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Judge must accept plea for Idaho man charged with shooting and escape of inmate from hospital

BOISE – Nicholas Umphenour, 28, the Idaho man accused of shooting at correctional officers while helping an inmate escape who was being treated at a Boise hospital, remained silent when asked to confess Wednesday afternoon.

Silence means the defendant refuses to confess. Instead, Fourth Circuit Judge Nancy Baskin entered a not guilty plea on his behalf, as required by Idaho law.

Umphenour's attorney informed Baskin of Umphenour's decision in court.

“Your lawyer has stated that you wish to remain silent and not enter a guilty plea on your own behalf,” Baskin said. “So I will respect that decision.”

Staying silent is an unusual but not unfamiliar legal move, and was recently used by high-profile murder defendant Bryan Kohberger, who is accused of killing four students at the University of Idaho in Moscow.

Umphenour's case will go to a jury trial, which Baskin has scheduled for October 21.

Umphenour said little during his arraignment in Ada County court. He admitted that he understood when Baskin told him that he would face life in prison if found guilty of his alleged crimes and mutilations.

Umphenour is accused of ambushing Idaho Department of Correction officers at Saint Alphonsus Regional Medical Center in Boise on March 20 in an attempt to help inmate Skylar Meade, 31, who was being treated for self-inflicted injuries, escape from custody. Boise police said Umphenour shot two of the officers, while a third was mistakenly shot by police.

Umphenour faces three counts of assault on officers, one count of aiding and abetting an escape, one count of unlawful possession of a firearm, and enhanced penalties for use of a deadly weapon in the commission of a felony and repeat offense.

According to the Idaho State Police, officers arrested the two men on March 21 in the Twin Falls area.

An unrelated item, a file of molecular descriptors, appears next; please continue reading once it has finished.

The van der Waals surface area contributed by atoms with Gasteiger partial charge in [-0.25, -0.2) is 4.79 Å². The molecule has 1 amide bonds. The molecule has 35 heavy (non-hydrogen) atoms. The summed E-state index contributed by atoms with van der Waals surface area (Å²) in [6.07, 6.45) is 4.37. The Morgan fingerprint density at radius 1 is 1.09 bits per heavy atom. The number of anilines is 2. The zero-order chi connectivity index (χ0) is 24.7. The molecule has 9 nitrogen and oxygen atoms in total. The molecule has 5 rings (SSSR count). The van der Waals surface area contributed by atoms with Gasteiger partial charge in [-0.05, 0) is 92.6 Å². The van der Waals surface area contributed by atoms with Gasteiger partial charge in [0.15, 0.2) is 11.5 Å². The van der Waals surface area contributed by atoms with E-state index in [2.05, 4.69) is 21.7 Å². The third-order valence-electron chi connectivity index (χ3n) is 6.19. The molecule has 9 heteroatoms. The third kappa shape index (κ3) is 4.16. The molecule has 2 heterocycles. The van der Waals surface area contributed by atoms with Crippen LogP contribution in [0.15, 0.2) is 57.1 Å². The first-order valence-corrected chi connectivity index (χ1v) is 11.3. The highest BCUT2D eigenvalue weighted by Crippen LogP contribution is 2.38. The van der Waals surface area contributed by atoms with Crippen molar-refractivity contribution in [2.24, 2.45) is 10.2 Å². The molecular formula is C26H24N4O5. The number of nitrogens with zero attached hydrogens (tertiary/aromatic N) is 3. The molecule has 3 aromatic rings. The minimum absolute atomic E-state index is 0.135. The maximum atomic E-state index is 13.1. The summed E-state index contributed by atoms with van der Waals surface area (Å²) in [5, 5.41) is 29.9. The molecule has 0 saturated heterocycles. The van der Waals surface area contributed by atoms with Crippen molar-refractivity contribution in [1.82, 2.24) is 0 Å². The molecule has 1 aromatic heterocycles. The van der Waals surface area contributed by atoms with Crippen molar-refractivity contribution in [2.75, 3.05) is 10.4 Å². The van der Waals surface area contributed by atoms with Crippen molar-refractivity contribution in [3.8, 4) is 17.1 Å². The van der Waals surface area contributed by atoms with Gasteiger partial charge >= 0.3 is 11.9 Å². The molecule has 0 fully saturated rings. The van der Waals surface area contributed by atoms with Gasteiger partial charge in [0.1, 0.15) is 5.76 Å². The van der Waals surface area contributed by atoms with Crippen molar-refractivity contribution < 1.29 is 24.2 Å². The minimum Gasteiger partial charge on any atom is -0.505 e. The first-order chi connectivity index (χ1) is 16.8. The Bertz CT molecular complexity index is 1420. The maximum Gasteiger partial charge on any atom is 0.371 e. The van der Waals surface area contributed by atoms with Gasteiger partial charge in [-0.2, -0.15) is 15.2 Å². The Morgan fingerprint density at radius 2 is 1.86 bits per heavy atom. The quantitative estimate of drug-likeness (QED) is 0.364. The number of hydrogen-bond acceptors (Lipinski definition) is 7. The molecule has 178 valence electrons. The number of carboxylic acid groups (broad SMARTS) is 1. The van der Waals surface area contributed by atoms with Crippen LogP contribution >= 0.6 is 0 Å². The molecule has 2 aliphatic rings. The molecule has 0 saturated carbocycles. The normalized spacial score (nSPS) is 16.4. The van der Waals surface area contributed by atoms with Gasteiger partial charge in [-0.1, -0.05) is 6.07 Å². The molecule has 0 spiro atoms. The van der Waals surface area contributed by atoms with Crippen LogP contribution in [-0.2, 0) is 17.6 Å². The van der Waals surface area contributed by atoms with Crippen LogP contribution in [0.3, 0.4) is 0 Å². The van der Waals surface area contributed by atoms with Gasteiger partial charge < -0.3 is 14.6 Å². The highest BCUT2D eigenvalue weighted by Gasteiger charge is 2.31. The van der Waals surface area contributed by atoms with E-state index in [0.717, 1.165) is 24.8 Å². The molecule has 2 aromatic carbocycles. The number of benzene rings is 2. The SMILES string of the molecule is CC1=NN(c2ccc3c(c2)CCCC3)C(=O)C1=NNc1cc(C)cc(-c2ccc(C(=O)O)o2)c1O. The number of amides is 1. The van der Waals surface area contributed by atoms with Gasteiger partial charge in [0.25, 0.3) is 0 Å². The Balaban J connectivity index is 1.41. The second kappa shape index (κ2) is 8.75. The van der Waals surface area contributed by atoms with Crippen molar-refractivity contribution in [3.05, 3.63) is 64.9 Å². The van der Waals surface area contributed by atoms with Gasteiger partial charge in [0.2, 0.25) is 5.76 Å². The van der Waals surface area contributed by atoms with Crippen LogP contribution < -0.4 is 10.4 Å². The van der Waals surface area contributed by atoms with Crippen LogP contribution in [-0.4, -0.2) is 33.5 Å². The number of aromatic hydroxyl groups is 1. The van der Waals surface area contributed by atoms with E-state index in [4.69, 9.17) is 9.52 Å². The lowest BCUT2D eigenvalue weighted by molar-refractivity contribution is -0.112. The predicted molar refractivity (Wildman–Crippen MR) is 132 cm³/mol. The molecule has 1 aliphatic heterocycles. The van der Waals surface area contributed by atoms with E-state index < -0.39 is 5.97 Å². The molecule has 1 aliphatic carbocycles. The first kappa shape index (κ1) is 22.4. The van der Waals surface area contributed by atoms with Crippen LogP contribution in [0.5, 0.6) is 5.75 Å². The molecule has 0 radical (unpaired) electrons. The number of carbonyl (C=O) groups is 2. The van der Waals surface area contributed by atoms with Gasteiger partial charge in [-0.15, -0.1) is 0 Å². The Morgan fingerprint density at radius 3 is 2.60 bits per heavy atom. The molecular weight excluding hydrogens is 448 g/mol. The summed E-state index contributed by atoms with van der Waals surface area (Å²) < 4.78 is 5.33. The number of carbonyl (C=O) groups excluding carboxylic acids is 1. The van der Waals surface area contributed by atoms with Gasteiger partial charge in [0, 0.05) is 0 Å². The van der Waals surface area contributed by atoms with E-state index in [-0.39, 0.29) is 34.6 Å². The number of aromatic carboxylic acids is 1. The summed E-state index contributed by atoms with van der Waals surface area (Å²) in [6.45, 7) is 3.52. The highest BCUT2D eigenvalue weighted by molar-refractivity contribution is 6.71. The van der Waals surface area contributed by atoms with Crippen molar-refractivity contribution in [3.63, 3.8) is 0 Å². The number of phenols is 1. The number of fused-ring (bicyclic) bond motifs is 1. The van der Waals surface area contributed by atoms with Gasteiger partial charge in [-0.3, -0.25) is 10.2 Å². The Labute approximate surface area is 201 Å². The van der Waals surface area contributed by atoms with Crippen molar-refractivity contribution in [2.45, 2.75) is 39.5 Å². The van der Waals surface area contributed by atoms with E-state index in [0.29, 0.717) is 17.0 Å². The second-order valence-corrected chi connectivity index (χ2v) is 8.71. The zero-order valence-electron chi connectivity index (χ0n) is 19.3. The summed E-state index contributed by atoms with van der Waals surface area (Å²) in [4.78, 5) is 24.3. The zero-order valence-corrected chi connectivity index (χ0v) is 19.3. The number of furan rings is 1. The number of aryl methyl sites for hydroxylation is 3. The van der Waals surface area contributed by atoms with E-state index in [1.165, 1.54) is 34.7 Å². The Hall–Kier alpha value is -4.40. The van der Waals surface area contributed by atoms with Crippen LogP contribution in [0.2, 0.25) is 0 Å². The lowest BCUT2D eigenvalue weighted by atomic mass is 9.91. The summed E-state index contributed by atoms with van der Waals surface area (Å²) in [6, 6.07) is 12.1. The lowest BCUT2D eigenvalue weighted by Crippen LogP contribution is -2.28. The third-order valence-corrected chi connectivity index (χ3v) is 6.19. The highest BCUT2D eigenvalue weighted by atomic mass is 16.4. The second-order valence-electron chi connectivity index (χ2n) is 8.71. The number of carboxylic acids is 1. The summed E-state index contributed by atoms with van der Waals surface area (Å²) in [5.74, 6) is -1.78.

Authorities said they also linked the two men to two murders in northern Idaho – one in Nez Perce County and another in Clearwater County – that occurred while they were at large.

Prosecutors have not yet charged anyone in the killings. Meade pleaded guilty to fleeing without a plea agreement on May 15 and received a sentence enhancement for repeat violator.

His defense attorney Rob Chastain said Meade was convinced there was a strong factual basis for the crimes.

Umphenour's previous criminal record

Court records show that Umphenour served three different prison sentences as an adult before his most recent arrest.

In August 2014, he was first arrested for illegal hunting and kidnapping of several big game animals.

In March 2016, he was arrested while on probation and later found guilty of aggravated burglary. A judge added two years to his sentence for violating probation. He was released in March 2018.

Less than a year later, in December 2018, Umphenour, who lived in Orofino, Idaho, was charged and later found guilty of illegal possession of a firearm and grand larceny in Clearwater County. He was accused of stealing a truck and other tools from a cedar lumber mill in Weippe, Idaho. According to police reports, officers found the truck burned.

Umphenour began his prison sentence for these crimes in June 2019 and was released on January 17.

Anna Harden

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